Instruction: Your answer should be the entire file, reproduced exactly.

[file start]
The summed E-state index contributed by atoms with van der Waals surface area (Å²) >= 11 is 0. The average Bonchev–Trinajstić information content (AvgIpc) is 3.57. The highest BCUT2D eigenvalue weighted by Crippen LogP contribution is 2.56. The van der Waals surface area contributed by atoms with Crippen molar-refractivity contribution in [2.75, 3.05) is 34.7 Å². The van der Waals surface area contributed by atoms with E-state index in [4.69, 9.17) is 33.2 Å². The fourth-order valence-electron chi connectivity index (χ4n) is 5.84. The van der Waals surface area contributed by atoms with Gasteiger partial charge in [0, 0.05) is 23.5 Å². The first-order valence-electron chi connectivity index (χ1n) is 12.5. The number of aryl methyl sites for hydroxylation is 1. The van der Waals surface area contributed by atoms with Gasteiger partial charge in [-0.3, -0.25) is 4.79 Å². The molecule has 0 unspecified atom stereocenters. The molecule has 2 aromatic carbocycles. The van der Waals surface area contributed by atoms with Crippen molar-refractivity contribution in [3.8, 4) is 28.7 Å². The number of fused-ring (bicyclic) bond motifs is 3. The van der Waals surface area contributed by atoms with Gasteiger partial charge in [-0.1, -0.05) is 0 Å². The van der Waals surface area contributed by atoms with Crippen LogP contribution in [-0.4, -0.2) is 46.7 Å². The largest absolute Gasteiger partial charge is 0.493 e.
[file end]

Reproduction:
The summed E-state index contributed by atoms with van der Waals surface area (Å²) >= 11 is 0. The average Bonchev–Trinajstić information content (AvgIpc) is 3.57. The highest BCUT2D eigenvalue weighted by Crippen LogP contribution is 2.56. The van der Waals surface area contributed by atoms with Crippen molar-refractivity contribution in [2.75, 3.05) is 34.7 Å². The van der Waals surface area contributed by atoms with E-state index in [4.69, 9.17) is 33.2 Å². The fourth-order valence-electron chi connectivity index (χ4n) is 5.84. The van der Waals surface area contributed by atoms with Gasteiger partial charge in [0, 0.05) is 23.5 Å². The first-order valence-electron chi connectivity index (χ1n) is 12.5. The number of aryl methyl sites for hydroxylation is 1. The van der Waals surface area contributed by atoms with Gasteiger partial charge in [-0.3, -0.25) is 4.79 Å². The molecule has 0 unspecified atom stereocenters. The molecule has 2 aromatic carbocycles. The van der Waals surface area contributed by atoms with Crippen molar-refractivity contribution in [3.8, 4) is 28.7 Å². The number of fused-ring (bicyclic) bond motifs is 3. The van der Waals surface area contributed by atoms with Gasteiger partial charge in [-0.1, -0.05) is 0 Å². The van der Waals surface area contributed by atoms with Crippen LogP contribution in [-0.4, -0.2) is 46.7 Å². The largest absolute Gasteiger partial charge is 0.493 e.